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Podcast – How a pet project is helping a community deal with sewerage overflow

When Stantec was first approached to help a small community deal with overflows from the sewer network during major rain events, the solution seemed simple on paper.

Canary Creek is nestled in the northern suburbs of Brisbane with a mixture of residential and light industrial sitting in a flat area.

Tony Bamford, Practice Leader Network Planning at Stantec, says the region historically has seen plenty of overflows from the sewer network during big wet weather events causing property damage.

Tony says while tried and true methods of containment would solve many issues for the area, they needed to listen to the community.

“The area pretty much meets that containment criteria,” Tony says. “However, we had to take into account the customers and listening to what the customers had to say, and that wasn’t enough.”

In this episode, our host Jo Taranto chats with Tony about the Cannery Creek pilot study, thinking outside the box, and how the community was key in helping Stantec solve some complex challenges.

More than just ‘building a bigger pipe’

Stantec worked closely with stakeholders, including Brisbane City Council to look at alternative approaches and methods to prevent sewage contamination within the community.

“Trying to find a solution that would improve the quality of life there, but also wasn't just a traditional ‘build a bigger pipe’ project,” Tony says.

“This was almost initially a pet project. It was done extremely carefully, but we wanted to go in very much with our eyes open in terms of what we were going to achieve.”

Containment vs. alternative methods

Tony says Southeast Queensland has historically used a five times flow metric to calculate the size of their sewers to drain and take the flows away.

He says the project ticked all the boxes for a traditional containment solution using this metric. But says community feedback helped them move away from more dated and tired solutions.

“The feedback was absolutely crucial. We agreed right at the beginning, with this being different to a normal style of solution, that we had to take several people along for the journey.”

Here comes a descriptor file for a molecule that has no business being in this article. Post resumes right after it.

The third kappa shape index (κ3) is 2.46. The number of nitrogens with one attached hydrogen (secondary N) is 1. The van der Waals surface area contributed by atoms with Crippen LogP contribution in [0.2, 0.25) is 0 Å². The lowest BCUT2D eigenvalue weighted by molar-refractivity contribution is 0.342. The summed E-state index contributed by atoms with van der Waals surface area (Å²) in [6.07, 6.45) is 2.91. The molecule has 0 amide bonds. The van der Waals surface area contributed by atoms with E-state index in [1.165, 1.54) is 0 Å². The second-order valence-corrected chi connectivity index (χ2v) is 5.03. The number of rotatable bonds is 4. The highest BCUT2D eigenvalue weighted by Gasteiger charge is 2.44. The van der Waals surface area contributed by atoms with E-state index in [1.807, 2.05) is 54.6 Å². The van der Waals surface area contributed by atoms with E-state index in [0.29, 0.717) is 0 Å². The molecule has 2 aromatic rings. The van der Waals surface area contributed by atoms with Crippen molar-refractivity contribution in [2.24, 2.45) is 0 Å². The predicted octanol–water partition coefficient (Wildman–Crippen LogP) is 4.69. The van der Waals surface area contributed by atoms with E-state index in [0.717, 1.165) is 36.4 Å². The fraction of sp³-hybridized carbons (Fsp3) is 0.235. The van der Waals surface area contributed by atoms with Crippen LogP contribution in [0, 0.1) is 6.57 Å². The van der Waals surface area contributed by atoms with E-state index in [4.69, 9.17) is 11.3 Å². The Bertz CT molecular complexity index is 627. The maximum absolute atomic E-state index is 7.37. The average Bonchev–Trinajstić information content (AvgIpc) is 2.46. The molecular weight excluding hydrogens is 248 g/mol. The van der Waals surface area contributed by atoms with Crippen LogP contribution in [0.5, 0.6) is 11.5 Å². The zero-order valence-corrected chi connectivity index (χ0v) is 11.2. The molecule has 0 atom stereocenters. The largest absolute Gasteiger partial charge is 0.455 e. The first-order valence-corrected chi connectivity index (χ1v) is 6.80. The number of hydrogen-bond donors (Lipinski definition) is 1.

“After all, they're the people that are being impacted currently.”

Tony says the team settled on a solution that managed sewer overflow during big wet weather events where the existing network failed. This included adding wetlands to the area to help remove pollutants that ended up in stormwater running off roads and roofs.  

“Whilst it does manage the wastewater and the screened wastewater when it needs to, during smaller events when the wastewater is still being fully contained, it takes some of that stormwater into the system and puts it through the wetlands.”

“Hopefully providing an overall benefit much more frequently than just something that operates a small number of times just to dilute foul sewage.”

Work underway on Canary Creek project

Without the normal time pressures, there weren’t many barriers to the project.

“We were very fortunate we got a lot of really great support from Urban Utilities, but also the various stakeholders were very positive,” Tony says. “We were able to take our time with it.”

While Tony is excited to see the finished works in 2024, he’s also keen to get his hands on the data to see if the project worked relative to their modelling.

 This podcast is proudly sponsored by Schneider Electric

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